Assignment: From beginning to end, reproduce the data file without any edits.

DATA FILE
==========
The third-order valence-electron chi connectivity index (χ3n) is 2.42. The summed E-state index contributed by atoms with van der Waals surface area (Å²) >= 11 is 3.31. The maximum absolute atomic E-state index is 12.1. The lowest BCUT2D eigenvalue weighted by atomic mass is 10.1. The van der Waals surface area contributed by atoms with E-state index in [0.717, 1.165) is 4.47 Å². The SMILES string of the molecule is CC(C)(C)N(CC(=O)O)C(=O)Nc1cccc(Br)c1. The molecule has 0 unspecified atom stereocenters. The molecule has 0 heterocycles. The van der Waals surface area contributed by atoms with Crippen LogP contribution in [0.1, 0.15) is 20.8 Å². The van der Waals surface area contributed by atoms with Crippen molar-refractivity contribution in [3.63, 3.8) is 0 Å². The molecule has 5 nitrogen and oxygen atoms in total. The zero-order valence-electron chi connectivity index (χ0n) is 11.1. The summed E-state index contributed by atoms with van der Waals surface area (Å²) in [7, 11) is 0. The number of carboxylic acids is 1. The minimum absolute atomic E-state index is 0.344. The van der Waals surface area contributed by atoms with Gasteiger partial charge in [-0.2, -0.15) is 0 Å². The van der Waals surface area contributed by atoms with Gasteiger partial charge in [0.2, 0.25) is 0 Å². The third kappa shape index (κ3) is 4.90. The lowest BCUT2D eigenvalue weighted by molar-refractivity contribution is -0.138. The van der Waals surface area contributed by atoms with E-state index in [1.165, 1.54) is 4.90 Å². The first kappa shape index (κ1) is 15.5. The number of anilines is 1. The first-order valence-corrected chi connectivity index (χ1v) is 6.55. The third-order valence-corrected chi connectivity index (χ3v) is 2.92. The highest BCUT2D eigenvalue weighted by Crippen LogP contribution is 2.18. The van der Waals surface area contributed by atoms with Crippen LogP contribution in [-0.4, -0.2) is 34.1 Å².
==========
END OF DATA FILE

The third-order valence-electron chi connectivity index (χ3n) is 2.42. The summed E-state index contributed by atoms with van der Waals surface area (Å²) >= 11 is 3.31. The maximum absolute atomic E-state index is 12.1. The lowest BCUT2D eigenvalue weighted by atomic mass is 10.1. The van der Waals surface area contributed by atoms with E-state index in [0.717, 1.165) is 4.47 Å². The SMILES string of the molecule is CC(C)(C)N(CC(=O)O)C(=O)Nc1cccc(Br)c1. The molecule has 0 unspecified atom stereocenters. The molecule has 0 heterocycles. The van der Waals surface area contributed by atoms with Crippen LogP contribution in [0.1, 0.15) is 20.8 Å². The van der Waals surface area contributed by atoms with Crippen molar-refractivity contribution in [3.63, 3.8) is 0 Å². The molecule has 5 nitrogen and oxygen atoms in total. The zero-order valence-electron chi connectivity index (χ0n) is 11.1. The summed E-state index contributed by atoms with van der Waals surface area (Å²) in [7, 11) is 0. The number of carboxylic acids is 1. The minimum absolute atomic E-state index is 0.344. The van der Waals surface area contributed by atoms with Gasteiger partial charge in [-0.2, -0.15) is 0 Å². The van der Waals surface area contributed by atoms with Gasteiger partial charge in [0.2, 0.25) is 0 Å². The third kappa shape index (κ3) is 4.90. The lowest BCUT2D eigenvalue weighted by molar-refractivity contribution is -0.138. The van der Waals surface area contributed by atoms with E-state index in [1.165, 1.54) is 4.90 Å². The first kappa shape index (κ1) is 15.5. The number of anilines is 1. The first-order valence-corrected chi connectivity index (χ1v) is 6.55. The third-order valence-corrected chi connectivity index (χ3v) is 2.92. The highest BCUT2D eigenvalue weighted by Crippen LogP contribution is 2.18. The van der Waals surface area contributed by atoms with Crippen LogP contribution in [-0.4, -0.2) is 34.1 Å².